The coalition has hijacked Scotland’s referendum


By Joan McAlpine

Newspapers do not come more loyal to a political party than the Scottish Daily Record, the tabloid that puts the red into red top.

But when Labour politicians lined up to congratulate David Cameron for his intervention in Scotland’s independence referendum, even the ultra loyal Record could not stay silent.

“Another day, another own goal for Labour,” were the opening lines of its leader column.

The Record knows its readers and that Ed Miliband’s fulsome backing of Cameron would be incomprehensible and offensive to the man on the Sauchiehall Street bus.

One of the most popular jokes being circulated in Scotland right now is that we have more pandas than Tory MPs.

It is this cultural antipathy to anything in a blue rosette that prompted Cathy Jamieson MP, formerly Labour’s deputy leader in the Scottish parliament, to declare last year: “The Tories’ mask has slipped. They have an anti-Scottish agenda and they simply can’t be trusted to treat Scotland fairly.”

Labour former first minister, Henry McLeish, similarly warned his party not to be drawn into supporting a Westminster Tory agenda that was “not just against independence but against Scotland”.

So when I stood up in parliament and said it was anti-Scottish to support the Tory coalition’s arrogant bid to hijack the independence referendum, I was following in the finest traditions of the Scottish Labour movement from Keir Hardie, through the Red Clydesiders to the recent past.

For it is a hijack. Cameron – backed by Miliband and Nick Clegg – wants to restrict the questions, determine the time, the franchise and the rules. But threatening a legal challenge to the referendum, in the eyes of Scots, is belittling their own parliament and ignoring the historic election result that gave the SNP an overall majority.

This is what I said:

“The Liberals, the Labour party and the Tories are anti-Scottish in coming together to defy the will of the Scottish people and the democratic mandate that they gave us to hold a referendum at a time of our choosing.”

But the subsequent attack on my comments by the other parties was fast, furious and false.

My full quotes were not used, in an attempt to suggest I was attacking anyone who disagreed with the SNP or independence. I was not – it was aimed at the political elites determined to deny Scotland its democratic choice. It was a Holyrood bubble story that would probably have floated into oblivion, had Tom Harris MP not got completely carried away on his bedroom computer.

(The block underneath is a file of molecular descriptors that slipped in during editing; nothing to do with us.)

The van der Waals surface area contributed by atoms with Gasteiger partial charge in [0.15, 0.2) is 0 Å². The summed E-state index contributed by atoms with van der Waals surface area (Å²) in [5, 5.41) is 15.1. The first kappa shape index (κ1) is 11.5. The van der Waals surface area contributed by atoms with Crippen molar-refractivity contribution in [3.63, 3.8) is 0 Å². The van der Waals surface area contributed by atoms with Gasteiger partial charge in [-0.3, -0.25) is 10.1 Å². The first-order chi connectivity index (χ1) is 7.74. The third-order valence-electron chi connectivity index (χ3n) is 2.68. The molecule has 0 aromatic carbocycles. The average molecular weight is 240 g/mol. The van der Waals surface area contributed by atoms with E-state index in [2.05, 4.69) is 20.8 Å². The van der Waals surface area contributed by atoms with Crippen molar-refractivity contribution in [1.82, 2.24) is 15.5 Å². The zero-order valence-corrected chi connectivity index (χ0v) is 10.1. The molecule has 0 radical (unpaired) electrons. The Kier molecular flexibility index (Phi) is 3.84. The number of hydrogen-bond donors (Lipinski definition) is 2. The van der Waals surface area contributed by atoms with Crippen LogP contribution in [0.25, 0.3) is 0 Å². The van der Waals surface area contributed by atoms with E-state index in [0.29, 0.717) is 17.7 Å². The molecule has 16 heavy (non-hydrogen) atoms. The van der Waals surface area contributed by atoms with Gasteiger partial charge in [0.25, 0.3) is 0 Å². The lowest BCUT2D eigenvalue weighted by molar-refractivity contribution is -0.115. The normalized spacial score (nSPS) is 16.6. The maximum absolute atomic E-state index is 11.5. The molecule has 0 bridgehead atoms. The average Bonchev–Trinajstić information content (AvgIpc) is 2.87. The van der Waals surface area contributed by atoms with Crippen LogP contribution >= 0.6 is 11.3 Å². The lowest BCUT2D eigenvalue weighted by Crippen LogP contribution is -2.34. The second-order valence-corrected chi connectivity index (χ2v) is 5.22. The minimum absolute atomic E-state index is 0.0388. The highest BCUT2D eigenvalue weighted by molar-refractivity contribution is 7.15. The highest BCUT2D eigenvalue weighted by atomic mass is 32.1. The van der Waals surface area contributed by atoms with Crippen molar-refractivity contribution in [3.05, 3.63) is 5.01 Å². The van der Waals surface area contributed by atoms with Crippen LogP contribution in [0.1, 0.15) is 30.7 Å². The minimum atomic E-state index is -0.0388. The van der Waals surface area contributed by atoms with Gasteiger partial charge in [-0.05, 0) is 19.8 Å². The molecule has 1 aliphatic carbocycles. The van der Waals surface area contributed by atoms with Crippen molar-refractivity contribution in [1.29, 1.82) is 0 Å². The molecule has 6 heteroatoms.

Harris, a prolific tweeter and Scottish Labour’s social media strategist, posted a Downfall spoof on his YouTube site with the first minister, Alex Salmond, depicted as Hitler, imploding at news of my remarks. But it was Tom who imploded, and he resigned. Labour, however, continued to repeat the false allegation that I had attacked anyone who disagreed with me on independence.

The party would be better reflecting on its own downfall in a land they once dominated. Nobody is terribly sure what they stand for anymore – apart from the union. But the union looks increasingly unappetising – nuclear weapons on the Clyde, hammering disabled people with the welfare reform bill, isolation in Europe, years of grinding austerity, one of the biggest gaps between rich and poor in the developed world. The SNP alternative – a fairer, green, more prosperous country that is an equal partner in Britain and part of the family of nations looks increasingly more attractive than the status quo.

Douglas Alexander’s key role in the events of last week is particularly disappointing because he raised hopes in a significant speech last November. He told students in Stirling:

“If the Scottish people believe that we hate the SNP more than we love Scotland we will continue to lose. For Scottish Labour to win, we must be more than the anti-nat party.”

But the only conceivable explanation of Labour’s position on Scotland’s future is hatred so deep, they’d rather join the Bullingdon club and risk oblivion.

This article was first published in the Guardian newspaper on Wednesday 18 January, and reappears here with kind permission of the author.